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150266 - Trends in density abundance and response to storm damage.pdf (176.76 kB)

Trends in density, abundance, and response to storm damage for westland petrels Procellaria westlandica, 2007-2019

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posted on 2023-05-21, 08:04 authored by Waugh, SM, Barbraud, C, Delord, K, Simister, KLJ, Geoffrey BakerGeoffrey Baker, Hedley, GK, Wilson, KJ, Rands, DRD
The density and distribution of Westland Petrel burrows was assessed over a 12-year period (2007-2019). During that time, burrow density increased while occupancy remained stable, commensurate with an annual population growth rate of 1.022 (95% confidence interval: 0.971-1.076), as estimated using mark recapture data. From our surveys, we estimated a 2019 baseline population of ~6 200 breeding pairs and a world population of 13 800-17 600 individuals, covering around 95% of the population. Transects were conducted to establish the location and density of 17 petrel sub-colonies in rugged, untracked terrain in Paparoa National Park, West Coast, New Zealand. Major storms in 2014-2018 caused widespread treefall and landslides, destroying breeding habitat throughout the species' breeding range. Demographic effects of the major and ongoing habitat loss may continue in the medium to long term, as birds re-establish burrows and partnerships following loss of their habitat. Our study illustrates the complex effects of climate-related disruption on the biology of a long-lived species. With a single nesting area in the West Coast region, climate change will likely have an ongoing influence on the species' global population, since an increase in the frequency of severe weather events, including ex-tropical cyclones, is expected. However, current indications suggest that the species has some flexibility to adapt and to occupy new areas following habitat disturbance.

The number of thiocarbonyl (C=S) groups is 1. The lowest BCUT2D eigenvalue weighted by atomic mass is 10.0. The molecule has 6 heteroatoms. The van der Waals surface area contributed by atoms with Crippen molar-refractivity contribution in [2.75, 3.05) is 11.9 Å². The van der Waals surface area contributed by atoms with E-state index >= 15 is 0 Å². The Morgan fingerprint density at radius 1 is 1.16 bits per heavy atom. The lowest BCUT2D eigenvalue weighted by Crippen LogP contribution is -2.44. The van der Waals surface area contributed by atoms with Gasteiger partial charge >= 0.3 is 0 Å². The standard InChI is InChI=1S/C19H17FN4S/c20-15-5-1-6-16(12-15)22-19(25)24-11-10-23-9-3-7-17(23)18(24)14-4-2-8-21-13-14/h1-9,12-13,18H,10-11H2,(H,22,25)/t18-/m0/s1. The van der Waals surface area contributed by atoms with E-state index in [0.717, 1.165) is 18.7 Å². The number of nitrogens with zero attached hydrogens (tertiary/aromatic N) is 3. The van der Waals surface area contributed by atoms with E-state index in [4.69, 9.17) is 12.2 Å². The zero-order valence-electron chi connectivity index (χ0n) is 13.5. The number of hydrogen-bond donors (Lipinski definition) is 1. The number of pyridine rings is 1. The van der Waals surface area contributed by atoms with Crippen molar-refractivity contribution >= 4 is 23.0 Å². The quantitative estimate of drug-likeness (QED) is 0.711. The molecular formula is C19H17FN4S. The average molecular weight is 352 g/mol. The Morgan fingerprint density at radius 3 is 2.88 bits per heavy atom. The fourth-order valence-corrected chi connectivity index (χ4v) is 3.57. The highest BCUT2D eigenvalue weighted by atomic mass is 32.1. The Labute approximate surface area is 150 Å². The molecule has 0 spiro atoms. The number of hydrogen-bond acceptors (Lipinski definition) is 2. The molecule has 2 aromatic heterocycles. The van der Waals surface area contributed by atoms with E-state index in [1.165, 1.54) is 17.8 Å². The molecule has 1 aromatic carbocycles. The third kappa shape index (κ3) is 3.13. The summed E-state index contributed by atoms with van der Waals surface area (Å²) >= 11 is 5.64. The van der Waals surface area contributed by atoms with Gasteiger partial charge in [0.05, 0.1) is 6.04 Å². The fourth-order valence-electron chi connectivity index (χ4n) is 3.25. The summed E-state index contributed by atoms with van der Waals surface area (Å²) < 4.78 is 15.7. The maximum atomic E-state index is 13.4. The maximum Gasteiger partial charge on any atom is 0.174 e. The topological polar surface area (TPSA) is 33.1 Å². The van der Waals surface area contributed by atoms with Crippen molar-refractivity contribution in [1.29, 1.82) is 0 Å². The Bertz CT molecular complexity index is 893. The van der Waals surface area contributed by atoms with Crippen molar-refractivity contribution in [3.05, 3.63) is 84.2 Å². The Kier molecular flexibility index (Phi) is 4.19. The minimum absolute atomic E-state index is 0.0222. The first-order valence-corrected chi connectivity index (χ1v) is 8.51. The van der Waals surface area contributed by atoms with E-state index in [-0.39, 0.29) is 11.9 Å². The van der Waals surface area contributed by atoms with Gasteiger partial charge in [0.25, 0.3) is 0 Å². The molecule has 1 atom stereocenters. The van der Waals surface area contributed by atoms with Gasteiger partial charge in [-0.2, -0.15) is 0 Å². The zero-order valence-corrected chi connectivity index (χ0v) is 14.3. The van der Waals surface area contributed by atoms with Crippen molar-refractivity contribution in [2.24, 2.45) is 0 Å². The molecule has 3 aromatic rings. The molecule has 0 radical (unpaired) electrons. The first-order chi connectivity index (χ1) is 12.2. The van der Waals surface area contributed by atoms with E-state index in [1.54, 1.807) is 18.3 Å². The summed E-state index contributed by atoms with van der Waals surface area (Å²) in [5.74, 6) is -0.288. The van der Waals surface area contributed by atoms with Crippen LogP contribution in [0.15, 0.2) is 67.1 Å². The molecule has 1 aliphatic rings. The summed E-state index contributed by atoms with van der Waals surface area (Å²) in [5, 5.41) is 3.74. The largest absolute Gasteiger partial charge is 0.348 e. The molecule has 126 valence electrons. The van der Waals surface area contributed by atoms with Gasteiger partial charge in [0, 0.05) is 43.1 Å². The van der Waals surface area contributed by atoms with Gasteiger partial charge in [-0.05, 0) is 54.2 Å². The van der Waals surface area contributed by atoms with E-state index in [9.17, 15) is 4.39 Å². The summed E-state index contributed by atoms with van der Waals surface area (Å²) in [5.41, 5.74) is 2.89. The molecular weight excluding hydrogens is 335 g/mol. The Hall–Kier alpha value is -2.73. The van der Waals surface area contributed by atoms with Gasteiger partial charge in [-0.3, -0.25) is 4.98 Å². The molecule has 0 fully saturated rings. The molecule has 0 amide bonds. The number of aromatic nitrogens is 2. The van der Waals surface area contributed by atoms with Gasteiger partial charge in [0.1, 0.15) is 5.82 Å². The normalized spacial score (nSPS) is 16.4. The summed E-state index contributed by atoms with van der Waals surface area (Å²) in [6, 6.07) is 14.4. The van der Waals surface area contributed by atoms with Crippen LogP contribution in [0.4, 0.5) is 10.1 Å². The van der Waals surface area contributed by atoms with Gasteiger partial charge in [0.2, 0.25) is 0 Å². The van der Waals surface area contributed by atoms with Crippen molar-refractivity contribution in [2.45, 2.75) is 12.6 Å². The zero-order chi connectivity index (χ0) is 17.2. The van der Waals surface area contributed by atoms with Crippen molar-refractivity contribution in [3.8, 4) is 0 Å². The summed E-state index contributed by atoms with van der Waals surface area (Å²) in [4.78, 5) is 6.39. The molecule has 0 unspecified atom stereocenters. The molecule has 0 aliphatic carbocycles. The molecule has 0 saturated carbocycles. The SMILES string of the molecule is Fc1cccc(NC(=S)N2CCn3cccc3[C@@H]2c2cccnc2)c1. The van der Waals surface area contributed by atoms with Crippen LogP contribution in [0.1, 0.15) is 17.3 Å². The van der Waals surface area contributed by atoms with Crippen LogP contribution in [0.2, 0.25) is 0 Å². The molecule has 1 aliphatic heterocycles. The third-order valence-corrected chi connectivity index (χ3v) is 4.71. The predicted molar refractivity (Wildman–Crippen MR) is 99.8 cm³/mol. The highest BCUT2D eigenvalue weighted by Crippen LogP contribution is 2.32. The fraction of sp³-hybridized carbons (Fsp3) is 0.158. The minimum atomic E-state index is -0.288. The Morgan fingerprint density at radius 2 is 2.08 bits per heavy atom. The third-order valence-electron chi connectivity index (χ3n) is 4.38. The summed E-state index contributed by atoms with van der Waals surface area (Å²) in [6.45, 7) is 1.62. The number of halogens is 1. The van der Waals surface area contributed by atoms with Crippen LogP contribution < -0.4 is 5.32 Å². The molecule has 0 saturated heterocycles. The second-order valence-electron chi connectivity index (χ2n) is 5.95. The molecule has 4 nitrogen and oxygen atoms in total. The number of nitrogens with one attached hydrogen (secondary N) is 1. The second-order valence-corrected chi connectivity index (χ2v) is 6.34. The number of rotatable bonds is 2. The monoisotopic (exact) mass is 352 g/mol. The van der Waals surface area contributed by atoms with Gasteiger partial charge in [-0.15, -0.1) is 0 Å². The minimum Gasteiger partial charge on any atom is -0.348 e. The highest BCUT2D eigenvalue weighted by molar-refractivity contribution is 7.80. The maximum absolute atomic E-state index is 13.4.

Publication title

Marine Ornithology








Institute for Marine and Antarctic Studies


Pacific Seabird Group

Place of publication

United States

Rights statement

© Marine Ornithology 2020. Marine Ornithology work is licensed under a Creative Commons Attribution 4.0 International (CC BY 4.0) License. (

Repository Status

  • Open

Socio-economic Objectives

Expanding knowledge in the biological sciences